It was a long walk; the Corinth Street Viaduct is about a mile long. Sure enough, they had barriers up the entire length, blocking off an entire lane. They went to a lot of expense for us – we didn’t see anyone else using the viaduct to walk in. I enjoyed the trek across and over the trackless wilderness of the Trinity River bottoms, with a view of Downtown on one side and the DART trains/Testle Trail and manmade river rapids on the other – but it was already too hot for Candy.

The Arts Festival was really a lot of fun. The local businesses went all out in making everyone welcome and showing off the work they had done in beautifying, hipster-ing, and funkifying their places. OKON Scrap Metals had a big pile of used iron which their employees were picking from and creating sculptures behind clear yellow welding screens.

I was really impressed with Orr-Reed Wrecking Company. Their business is in tearing down old buildings and  homes and preserving as much as they can. Their place in Cedars West is a big, long shed full of salvaged materials. From hardwood flooring, to bathroom fixtures, from vintage lighting to stained-glass windows… they had it all. If you are in the DFW Metroplex and are remodeling a home, be sure and go down there and see what they have to offer. It truly was an amazing place.

Beyond simply saving, preserving, and selling – Orr-Reed Wrecking was touting itself as a home and source for artists. There were rooms full of furniture and sculptures made with materials culled from their vintage collections for sale. They even offer low-cost studio space for anyone wanting to work with what they have to offer. Walking around was an eclectic crowd of relaxed artsy-looking young folks that worked there, both providing labor for the company and providing their inspiration for the aesthetic of their products.

Candy and I wandered around the place for a while, but it soon became too hot and we decided to head home. We were both really hungry and I wanted to find a local place that I had never tried before. Candy dreaded crossing that bridge again in the blistering afternoon sun so I suggested we walk the opposite direction to the Cedars DART station and get something to eat in that area.

Big mistake.

We soon discovered why the Arts Festival closed off the lane and suggested folks walk across from Oak Cliff. The stretch along Corinth to Lamar was the most awful, neglected, and scary war zone of urban decay you will ever see. It’s amazing how the city could even think of forcing out the businesses of Cedar’s West while they could let their own streets and sidewalks run down into a horrible condition like that.

Intrepid and idiotic as we are, we made it through, hungry and dehydrated. We ate at The Cedars Social bar and restaurant, a really nice cool oasis in the urban wasteland. It felt like stepping into the set of Mad Men… with a brunch menu.

I’m going to be keeping an eye on Cedar’s West going forward. Sometimes, not often, but sometimes, there are surprising things happening in places you don’t expect, and I think this may be one of them.

Although the Trinity River Channel has been redirected to the bottom of the photo, the Cedars West is still pretty much an island in the river bottoms. The Arts Festival was on Rock Island, the part colored in yellow.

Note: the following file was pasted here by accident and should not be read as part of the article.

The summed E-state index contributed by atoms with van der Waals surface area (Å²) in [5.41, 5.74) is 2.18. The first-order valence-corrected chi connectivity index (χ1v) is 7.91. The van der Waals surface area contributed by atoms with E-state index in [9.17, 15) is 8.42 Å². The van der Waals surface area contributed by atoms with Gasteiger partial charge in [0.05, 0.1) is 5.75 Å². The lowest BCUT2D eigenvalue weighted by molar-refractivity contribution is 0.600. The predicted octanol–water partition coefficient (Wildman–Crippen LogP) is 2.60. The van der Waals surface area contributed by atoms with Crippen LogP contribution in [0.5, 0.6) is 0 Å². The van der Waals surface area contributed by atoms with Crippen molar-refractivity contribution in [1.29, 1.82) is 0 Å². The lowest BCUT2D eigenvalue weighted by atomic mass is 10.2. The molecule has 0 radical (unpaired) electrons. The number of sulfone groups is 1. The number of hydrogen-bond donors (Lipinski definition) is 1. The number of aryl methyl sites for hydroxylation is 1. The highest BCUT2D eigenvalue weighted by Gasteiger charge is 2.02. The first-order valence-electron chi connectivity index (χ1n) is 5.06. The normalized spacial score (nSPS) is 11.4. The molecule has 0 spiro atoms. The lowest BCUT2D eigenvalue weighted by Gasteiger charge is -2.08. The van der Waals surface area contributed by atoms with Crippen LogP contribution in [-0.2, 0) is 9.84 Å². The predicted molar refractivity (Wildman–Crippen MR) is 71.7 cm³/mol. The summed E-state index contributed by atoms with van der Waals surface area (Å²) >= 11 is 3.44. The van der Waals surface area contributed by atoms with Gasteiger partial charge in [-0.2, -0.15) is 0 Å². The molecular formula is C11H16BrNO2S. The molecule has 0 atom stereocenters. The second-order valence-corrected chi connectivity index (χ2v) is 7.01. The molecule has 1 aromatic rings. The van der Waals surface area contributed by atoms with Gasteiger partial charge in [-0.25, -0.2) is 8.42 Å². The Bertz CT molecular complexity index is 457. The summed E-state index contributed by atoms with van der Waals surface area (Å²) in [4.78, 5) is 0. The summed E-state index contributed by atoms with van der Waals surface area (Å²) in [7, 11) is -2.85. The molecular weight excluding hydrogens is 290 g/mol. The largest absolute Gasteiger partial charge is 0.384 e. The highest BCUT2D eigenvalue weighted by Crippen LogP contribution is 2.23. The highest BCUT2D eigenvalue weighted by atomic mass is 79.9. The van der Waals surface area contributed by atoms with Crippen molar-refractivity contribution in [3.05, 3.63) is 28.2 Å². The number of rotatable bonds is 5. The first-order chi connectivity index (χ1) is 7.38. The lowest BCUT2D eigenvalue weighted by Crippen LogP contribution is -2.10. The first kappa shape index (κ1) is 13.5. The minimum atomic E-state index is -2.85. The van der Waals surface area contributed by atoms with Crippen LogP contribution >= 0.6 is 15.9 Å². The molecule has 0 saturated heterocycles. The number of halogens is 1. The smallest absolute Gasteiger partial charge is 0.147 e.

Two employees/artists at Orr-Reed Wrecking. Her T-Shirt says, “Show Us Your Junk,” which is their motto.

Reclaimed hardwood flooring from Orr-Reed. They had acres of the stuff.

Before and After. Recycled bathroom fixtures.

Using vintage products as art and architecture. The exterior of Orr-Reed Wrecking.

The King of Junk. Surveying his kingdom.

The Arts Festival had a nice, downhome, neighborhood feel to it. Here is a smoking grill a food vendor was using to make burgers and a little trailer selling refreshments.


OKON Metals
Orr-Reed Wrecking

Cedars West Arts Festival

Cedars West Now – Call for Artists
Dallas council lets longtime Cedars West businesses stay after hearing beautification plans
Cedars West businesses plan arts festival as they approach two years after zoning show-down with Dallas City Hall

The Cedars Social – bar, restaurant, and club

Google Map Photo of Cedars West

The route we walked out along is so God-Awful that there is a proposal for a pedestrial bridge to skip over the whole thing. I doubt it will get built – but wouldn’t this be cool?

New Orleans Architecture – The Garden District

The Garden District in New Orleans is one place where time has ceased to exist. The ancient, worn mansions, massive greenery, and unique architecture keeps sitting there in the humid gulf air, sticking a middle finger at floods, storms, and modernity itself. The best place for a peaceful afternoon walk. It’s no wonder so many rich and famous end up there.

The Garden District is famous for its collection of giant stately mansions. But I like some of the little details the best. Look at this beautiful little curved porch off a bedroom overlooking Magazine Street. I would like to have a morning coffee on a balcony like this at every dawn for the rest of my life.

Look at the iron railings and the colors on this building. I love the lime green on the underside of the porch overhangs. All through New Orleans you see the little round punched tin lights like you see here – they are beautiful at night.

Another cool overhang. this one is painted sky blue and you can clearly see the round lights.

The trees and the porches – they seem to be growing together.

I never get tired of looking at the intricate and beautiful details on the wooden overhang bracing.